David is a real Viennese bicycle celebrity. Already when I meet him and his cargo bike in the 19th district, we are greeted friendly by the neighbours at every corner. The same goes on all day long. The people on the street, other cyclists and shop owners are happy to see the Robin Foods crew in action.
On my last day in Vienna I am invited to come along to save leftover food. Our tour takes us from the 19th to Florisdorf at the city border. There is the central of the social market Food Point. In the backyard, everything is already prepared for us. There are numerous trolleys with expired but still edible groceries, pastries and yoghurts. What we do not take with us ends up in the garbage.
Up to 280 kilos of food fit – safely packed in banana crates – on one cargo bike. Compared to about 5 tons of food that this market alone has to throw away every week, this is only a small amount.
But these foods have already come a long way. Many of them were originally on the shelves of premium supermarkets and discounters. Some products carry a discount label. So they were already offered to customers at a lower price to avoid waste.
What the normal supermarkets and wholesale market stalls could not sell, ends up in the social market. Here, people with low incomes can become members of the umbrella organisation and thus obtain cheap food. In addition to the leftover products of the large food chains, fresh fruit and vegetables are also bought from time to time.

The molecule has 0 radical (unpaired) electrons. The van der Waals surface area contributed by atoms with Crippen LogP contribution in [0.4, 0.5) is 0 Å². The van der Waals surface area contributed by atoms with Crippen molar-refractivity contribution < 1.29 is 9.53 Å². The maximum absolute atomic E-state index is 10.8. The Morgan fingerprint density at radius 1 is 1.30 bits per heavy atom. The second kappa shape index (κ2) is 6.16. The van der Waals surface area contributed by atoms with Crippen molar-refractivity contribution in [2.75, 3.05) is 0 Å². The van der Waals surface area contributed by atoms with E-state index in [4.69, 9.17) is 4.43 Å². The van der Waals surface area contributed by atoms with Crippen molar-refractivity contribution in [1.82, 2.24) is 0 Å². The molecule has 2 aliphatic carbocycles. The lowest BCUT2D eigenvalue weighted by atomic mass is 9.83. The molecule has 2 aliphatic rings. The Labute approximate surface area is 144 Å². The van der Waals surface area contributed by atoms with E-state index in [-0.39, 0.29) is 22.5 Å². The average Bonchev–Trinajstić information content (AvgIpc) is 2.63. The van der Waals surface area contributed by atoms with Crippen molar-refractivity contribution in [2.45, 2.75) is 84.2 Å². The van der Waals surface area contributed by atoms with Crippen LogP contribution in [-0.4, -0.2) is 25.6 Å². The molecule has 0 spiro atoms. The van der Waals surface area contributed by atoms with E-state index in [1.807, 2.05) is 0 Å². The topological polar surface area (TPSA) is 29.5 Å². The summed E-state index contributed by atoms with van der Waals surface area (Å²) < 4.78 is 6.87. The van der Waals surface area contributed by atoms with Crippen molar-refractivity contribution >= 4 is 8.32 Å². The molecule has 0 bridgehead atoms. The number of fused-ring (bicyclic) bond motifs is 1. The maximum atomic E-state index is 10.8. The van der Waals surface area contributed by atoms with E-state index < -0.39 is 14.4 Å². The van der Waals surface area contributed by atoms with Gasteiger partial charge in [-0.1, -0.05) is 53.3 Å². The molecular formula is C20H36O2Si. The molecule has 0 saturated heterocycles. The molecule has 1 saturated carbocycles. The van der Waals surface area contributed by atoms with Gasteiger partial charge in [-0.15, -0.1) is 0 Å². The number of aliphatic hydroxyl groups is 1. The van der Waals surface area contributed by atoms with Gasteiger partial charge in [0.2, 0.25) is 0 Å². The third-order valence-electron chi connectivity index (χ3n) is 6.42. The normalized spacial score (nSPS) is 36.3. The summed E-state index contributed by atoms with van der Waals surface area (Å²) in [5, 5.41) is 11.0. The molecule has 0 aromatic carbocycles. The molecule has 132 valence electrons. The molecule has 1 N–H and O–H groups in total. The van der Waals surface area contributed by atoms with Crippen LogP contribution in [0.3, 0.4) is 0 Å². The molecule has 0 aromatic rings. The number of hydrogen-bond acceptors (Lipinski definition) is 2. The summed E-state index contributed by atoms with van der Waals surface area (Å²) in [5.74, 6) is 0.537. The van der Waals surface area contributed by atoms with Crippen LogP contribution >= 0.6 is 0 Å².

But with the mass of offered food, also the storage limits of the small social market chain with 5 branches in Vienna are exhausted at some point. Then the food rescuers come into play.
Our task now is to look through the sorted out food and check what of it is still edible. Spoiler: almost everything, except a few snacks and overlayed fruits and vegetables.
My heart bleeds especially at the sight of half a pallet of avocados, which are unfortunately already completely brown, but half a week ago were certainly very tasty. They end up in the bin – completely.
On this day we can save about 300kg of food. Normally these are brought to 2 or 3 distribution stations on a saturday. Since we are only a small group of 4 people and the sun is burning, we only manage one.
There are already some people waiting for us. Especially older ladies catch my eye, happily filling their shopping trolleys. Groceries and dairy products are popular. With some things one wonders why they were sorted out at all. My lunch consists of strawberry buttermilk, falafel with natural yoghurt and lentil salad. Everything saved, everything above best before date, everything delicious.
In the end, what remains is mainly bread – and fresh cucumbers. We bring the remaining boxes to the ECO UFU. In this case, ECO stands for Environmental Conciousness Organisation. The self renovated shop in the cycle street in the 16th district is the headquarters of the food rescuers and shall also become a centre for sustainability.
Between the parking spaces in front of the door, people are already busy gardening. The activists were even able to steal four parking spaces from motorists. There they are building a green oasis. The rescued cucumbers will be pickled to make them last even longer.
For me, a day full of learnings ends with an algae lemonade and many questions. Do we really have to produce so much food? Can’t supermarkets store and label fruit and vegetables better? And why do so many buyers and legislators still base their decisions on the sell-by date so that everything else is sorted out?
If you now would like to ride a cargo (e-)bike in vienna and save food: simply contact Robin Foods. The group can rent the bikes free of charge. But they would be very happy about more wo/men power!